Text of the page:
It has been almost three years since Holden's Colorado received a major facelift and for MY20 Holden has given its old one-tonne ute another revamp. Is this minor upgrade enough to keep the Colorado relevant?

The changes are relatively minor; the LT is now special-order, and the LSX is now a mainstream model. The MY20 Colorado LTZ reviewed here has relatively few changes, for instance, it now has leather seats (heated at the front) and a spray-on tub-liner.

This is on top of a fairly comprehensive spec list, which includes 18-inch alloy wheels with full-size spare, MyLink infotainment system (that includes an eight-inch colour touchscreen and native sat nav) seven-speaker audio, remote vehicle start (via the keyfob) front park assist, forward collision alert with head-up warning, lane-departure warning, tyre-pressure monitoring, manual-levelling headlamps, heated and power-folding exterior mirrors, alloy sports bar and adjustable electric drivers seat.

What’s missing on the LTZ that some competitors offer at this price/spec level is autonomous emergency braking and keyless entry/start.

Does the 2020 Holden Colorado make for a viable towing proposition?

TORQUED UP

WORDS AND IMAGES PHILIP LORD

Tourer

REVIEW 2020 Holden Colorado LTZ

This episode is a ‘how to’ for all those Cruisemaster air suspension owners.

We look at setting the ride height on both ATX and XT Suspensions.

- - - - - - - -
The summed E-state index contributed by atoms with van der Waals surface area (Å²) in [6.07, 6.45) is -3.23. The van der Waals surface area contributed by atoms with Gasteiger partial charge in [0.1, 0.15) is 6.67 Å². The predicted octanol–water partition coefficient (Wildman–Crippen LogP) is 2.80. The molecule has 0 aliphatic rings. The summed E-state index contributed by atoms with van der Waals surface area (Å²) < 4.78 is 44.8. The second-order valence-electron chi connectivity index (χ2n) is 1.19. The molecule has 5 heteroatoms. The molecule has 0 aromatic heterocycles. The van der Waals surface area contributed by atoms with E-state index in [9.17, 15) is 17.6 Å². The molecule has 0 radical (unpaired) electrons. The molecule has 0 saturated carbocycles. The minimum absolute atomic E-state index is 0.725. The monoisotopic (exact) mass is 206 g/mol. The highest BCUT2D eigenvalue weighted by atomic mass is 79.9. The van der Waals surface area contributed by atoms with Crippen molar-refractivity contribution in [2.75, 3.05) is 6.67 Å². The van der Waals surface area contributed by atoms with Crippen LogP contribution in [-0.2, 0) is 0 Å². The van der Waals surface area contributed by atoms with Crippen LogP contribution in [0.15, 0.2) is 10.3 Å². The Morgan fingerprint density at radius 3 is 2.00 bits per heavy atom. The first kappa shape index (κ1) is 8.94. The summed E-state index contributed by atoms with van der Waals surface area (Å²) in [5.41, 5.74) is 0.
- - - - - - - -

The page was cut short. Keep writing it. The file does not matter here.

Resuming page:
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SCROLL TO CONTINUE

What's it like on the inside?
The Colorado’s interior has plenty of room to move, with supportive front seats and a relatively flat and upright rear bench albeit one with plenty of head and legroom to spread out. The rear bench is tight on shoulder room if three adults are seated on it.

There are no unpleasant surprises from the controls and instruments, with everything you need easily found. The Colorado’s infotainment screen in the centre stack is also a simple unit to use.

While utes lag behind similarly-priced passenger cars for interior fit and finish, the Colorado LTZ’s cabin manages to feel upmarket enough with its lashings of leather and chrome highlights and seems well put together.

ABOVE Roomy and supportive seats upfront, but the back seat is a familiar ute story // BELOW Well-appointed and assembled according to our tester

“When towing on flat terrain, the Colorado has ample performance, but at 100km/h it feels unsettled, regularly shuffles between fifth and sixth gear”

Defect – Where the installation has not been carried out in accordance with the product manual,  using dedicated wiring from a single battery supply, there is potential at any time for no trailer brake output indicated by a flashing yellow/red warning lamp. 

Hazard – When towing, the braking distance of the tow vehicle and trailer may be increased and that could lead to a risk of a car accident.

What to do – Affected customers should contact REDARC Electronics by calling 1800 733 272 or 08 8322 4848, 8am‑5:30pm Mon-Fri (ACDST), or by email at service@redarc.com.au or visit the REDARC website -
www.redarc.com.au/recall‑notice.

If a consumer is affected, they should either go back to their installer to seek free repair or call REDARC Electronics Technical Support line to receive details on a dealer network to arrange a free repair.